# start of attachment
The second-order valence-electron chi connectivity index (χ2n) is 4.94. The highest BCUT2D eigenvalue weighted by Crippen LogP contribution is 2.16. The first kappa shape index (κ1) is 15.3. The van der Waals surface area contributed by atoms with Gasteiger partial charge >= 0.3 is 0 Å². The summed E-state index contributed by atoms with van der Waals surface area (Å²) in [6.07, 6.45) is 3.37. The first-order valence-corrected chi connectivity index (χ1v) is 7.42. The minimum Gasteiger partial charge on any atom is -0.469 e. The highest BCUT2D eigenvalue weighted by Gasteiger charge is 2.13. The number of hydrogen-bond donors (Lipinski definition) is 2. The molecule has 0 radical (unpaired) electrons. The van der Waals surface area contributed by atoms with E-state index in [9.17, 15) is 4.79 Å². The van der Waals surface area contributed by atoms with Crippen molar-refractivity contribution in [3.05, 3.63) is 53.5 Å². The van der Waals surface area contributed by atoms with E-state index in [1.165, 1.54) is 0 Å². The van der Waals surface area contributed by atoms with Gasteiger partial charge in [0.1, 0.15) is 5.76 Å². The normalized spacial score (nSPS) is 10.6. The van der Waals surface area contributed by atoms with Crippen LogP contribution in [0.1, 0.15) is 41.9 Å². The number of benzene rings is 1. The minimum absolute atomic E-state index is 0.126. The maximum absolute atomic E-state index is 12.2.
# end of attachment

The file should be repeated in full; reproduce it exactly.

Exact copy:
The second-order valence-electron chi connectivity index (χ2n) is 4.94. The highest BCUT2D eigenvalue weighted by Crippen LogP contribution is 2.16. The first kappa shape index (κ1) is 15.3. The van der Waals surface area contributed by atoms with Gasteiger partial charge >= 0.3 is 0 Å². The summed E-state index contributed by atoms with van der Waals surface area (Å²) in [6.07, 6.45) is 3.37. The first-order valence-corrected chi connectivity index (χ1v) is 7.42. The minimum Gasteiger partial charge on any atom is -0.469 e. The highest BCUT2D eigenvalue weighted by Gasteiger charge is 2.13. The number of hydrogen-bond donors (Lipinski definition) is 2. The molecule has 0 radical (unpaired) electrons. The van der Waals surface area contributed by atoms with E-state index in [9.17, 15) is 4.79 Å². The van der Waals surface area contributed by atoms with Crippen molar-refractivity contribution in [3.05, 3.63) is 53.5 Å². The van der Waals surface area contributed by atoms with E-state index in [1.165, 1.54) is 0 Å². The van der Waals surface area contributed by atoms with Gasteiger partial charge in [0.1, 0.15) is 5.76 Å². The normalized spacial score (nSPS) is 10.6. The van der Waals surface area contributed by atoms with Crippen LogP contribution in [0.1, 0.15) is 41.9 Å². The number of benzene rings is 1. The minimum absolute atomic E-state index is 0.126. The maximum absolute atomic E-state index is 12.2.